Throughout history there have been a multitude of artists whose work was dismissed and seen as ‘low brow’ during their lifetimes, to then later be highly regarded by newer generations. Norman Rockwell, born 1894 in New York, was one those creative minds – highly prolific and popular with the American public, but looked down upon by established art circles. His ability to depict ordinary moments of life in a humorous way gathered him a large following, with many of his works featuring as covers for The Saturday Evening Post.
Rockwell displayed an artistic interest from a young age, attending Chase Art School at the age of 14. He received his first commissions while still a teenager, illustrating for the Boy Scouts of America magazine Boys’ Life. For the next 50 years he would produce over 4,000 original works of art, including book illustrations, portraits, magazine covers and advertisements.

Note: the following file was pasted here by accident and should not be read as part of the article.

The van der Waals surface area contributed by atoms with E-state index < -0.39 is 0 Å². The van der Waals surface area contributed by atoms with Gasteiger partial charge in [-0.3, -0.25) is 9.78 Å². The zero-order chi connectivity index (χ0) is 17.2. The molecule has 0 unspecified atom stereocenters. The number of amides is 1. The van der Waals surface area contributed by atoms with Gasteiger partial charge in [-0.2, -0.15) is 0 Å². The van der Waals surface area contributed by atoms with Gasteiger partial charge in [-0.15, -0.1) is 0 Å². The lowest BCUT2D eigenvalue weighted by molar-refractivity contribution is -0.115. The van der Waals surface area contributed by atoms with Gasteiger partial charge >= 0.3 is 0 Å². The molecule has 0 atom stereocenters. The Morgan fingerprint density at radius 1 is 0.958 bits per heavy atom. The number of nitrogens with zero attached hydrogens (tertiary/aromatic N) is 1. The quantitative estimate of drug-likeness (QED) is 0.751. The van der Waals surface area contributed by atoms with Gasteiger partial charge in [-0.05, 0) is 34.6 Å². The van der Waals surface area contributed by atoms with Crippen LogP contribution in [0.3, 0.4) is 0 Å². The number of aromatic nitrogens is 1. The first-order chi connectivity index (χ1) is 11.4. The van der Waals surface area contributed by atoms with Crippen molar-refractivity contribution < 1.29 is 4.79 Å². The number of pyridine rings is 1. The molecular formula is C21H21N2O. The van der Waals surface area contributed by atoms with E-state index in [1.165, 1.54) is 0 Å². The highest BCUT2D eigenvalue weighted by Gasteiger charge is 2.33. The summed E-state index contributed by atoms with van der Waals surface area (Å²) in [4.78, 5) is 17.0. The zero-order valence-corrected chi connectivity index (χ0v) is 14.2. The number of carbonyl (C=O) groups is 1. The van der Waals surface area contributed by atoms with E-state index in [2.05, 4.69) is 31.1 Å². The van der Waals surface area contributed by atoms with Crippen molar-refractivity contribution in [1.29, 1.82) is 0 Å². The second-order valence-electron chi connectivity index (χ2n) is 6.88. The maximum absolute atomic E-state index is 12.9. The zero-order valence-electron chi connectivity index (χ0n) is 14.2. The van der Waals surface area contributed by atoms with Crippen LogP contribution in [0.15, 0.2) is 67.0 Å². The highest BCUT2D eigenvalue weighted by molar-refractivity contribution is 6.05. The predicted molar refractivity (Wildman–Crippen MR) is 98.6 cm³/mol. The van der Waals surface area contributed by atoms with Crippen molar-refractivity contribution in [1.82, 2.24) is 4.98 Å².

Many of Rockwell’s most famous illustrations have Christmas as a central theme, evoking a sense of nostalgia and whimsy which resonates with viewers to this day. They depict an idealised, quaint view of American life and the December holiday, with a distinct New England perspective. The comfort and abundance, characterised by the idealism and materialism present in his work, has become for many the default way to think about Christmas.
Here we have a look at some of Norman Rockwell’s most wonderful Christmas-related paintings and illustrations.
‘Little Girl Looking Downstairs at Christmas Party’ by Norman Rockwell